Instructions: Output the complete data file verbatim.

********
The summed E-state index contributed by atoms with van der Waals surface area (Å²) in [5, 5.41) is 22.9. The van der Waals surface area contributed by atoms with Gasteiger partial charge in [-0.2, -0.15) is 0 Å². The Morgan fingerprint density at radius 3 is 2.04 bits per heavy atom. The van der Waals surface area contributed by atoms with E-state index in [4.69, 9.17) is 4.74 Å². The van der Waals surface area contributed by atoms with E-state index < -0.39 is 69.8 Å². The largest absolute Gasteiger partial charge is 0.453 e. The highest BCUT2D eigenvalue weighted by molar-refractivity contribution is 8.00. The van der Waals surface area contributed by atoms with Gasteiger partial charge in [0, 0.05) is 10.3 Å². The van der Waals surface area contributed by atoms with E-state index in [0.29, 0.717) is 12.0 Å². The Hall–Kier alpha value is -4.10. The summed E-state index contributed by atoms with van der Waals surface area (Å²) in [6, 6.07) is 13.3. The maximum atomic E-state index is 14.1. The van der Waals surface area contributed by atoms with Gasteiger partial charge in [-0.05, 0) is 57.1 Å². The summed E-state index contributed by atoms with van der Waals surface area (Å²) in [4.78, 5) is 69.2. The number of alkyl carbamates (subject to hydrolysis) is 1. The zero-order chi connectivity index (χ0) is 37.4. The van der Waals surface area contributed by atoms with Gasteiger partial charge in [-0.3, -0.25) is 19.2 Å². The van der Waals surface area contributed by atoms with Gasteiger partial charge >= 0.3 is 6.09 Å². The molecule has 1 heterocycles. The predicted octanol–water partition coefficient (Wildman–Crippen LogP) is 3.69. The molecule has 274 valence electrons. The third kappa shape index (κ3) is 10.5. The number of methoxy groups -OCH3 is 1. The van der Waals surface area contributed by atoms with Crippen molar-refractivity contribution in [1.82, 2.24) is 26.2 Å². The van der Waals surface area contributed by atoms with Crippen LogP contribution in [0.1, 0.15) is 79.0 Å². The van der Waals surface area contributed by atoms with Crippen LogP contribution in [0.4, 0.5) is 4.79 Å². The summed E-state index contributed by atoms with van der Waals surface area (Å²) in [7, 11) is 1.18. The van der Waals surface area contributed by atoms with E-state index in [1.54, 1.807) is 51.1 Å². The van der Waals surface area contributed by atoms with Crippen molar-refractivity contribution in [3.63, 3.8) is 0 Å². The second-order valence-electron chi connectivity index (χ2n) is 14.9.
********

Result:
The summed E-state index contributed by atoms with van der Waals surface area (Å²) in [5, 5.41) is 22.9. The van der Waals surface area contributed by atoms with Gasteiger partial charge in [-0.2, -0.15) is 0 Å². The Morgan fingerprint density at radius 3 is 2.04 bits per heavy atom. The van der Waals surface area contributed by atoms with E-state index in [4.69, 9.17) is 4.74 Å². The van der Waals surface area contributed by atoms with E-state index < -0.39 is 69.8 Å². The largest absolute Gasteiger partial charge is 0.453 e. The highest BCUT2D eigenvalue weighted by molar-refractivity contribution is 8.00. The van der Waals surface area contributed by atoms with Gasteiger partial charge in [0, 0.05) is 10.3 Å². The van der Waals surface area contributed by atoms with E-state index in [0.29, 0.717) is 12.0 Å². The Hall–Kier alpha value is -4.10. The summed E-state index contributed by atoms with van der Waals surface area (Å²) in [6, 6.07) is 13.3. The maximum atomic E-state index is 14.1. The van der Waals surface area contributed by atoms with Gasteiger partial charge in [-0.05, 0) is 57.1 Å². The summed E-state index contributed by atoms with van der Waals surface area (Å²) in [4.78, 5) is 69.2. The number of alkyl carbamates (subject to hydrolysis) is 1. The zero-order chi connectivity index (χ0) is 37.4. The van der Waals surface area contributed by atoms with Gasteiger partial charge in [-0.3, -0.25) is 19.2 Å². The van der Waals surface area contributed by atoms with Gasteiger partial charge >= 0.3 is 6.09 Å². The molecule has 1 heterocycles. The predicted octanol–water partition coefficient (Wildman–Crippen LogP) is 3.69. The molecule has 274 valence electrons. The third kappa shape index (κ3) is 10.5. The number of methoxy groups -OCH3 is 1. The van der Waals surface area contributed by atoms with Crippen molar-refractivity contribution in [1.82, 2.24) is 26.2 Å². The van der Waals surface area contributed by atoms with Crippen LogP contribution in [0.1, 0.15) is 79.0 Å². The van der Waals surface area contributed by atoms with Crippen LogP contribution in [0.4, 0.5) is 4.79 Å². The summed E-state index contributed by atoms with van der Waals surface area (Å²) in [7, 11) is 1.18. The van der Waals surface area contributed by atoms with E-state index in [1.54, 1.807) is 51.1 Å². The van der Waals surface area contributed by atoms with Crippen molar-refractivity contribution in [3.63, 3.8) is 0 Å². The second-order valence-electron chi connectivity index (χ2n) is 14.9.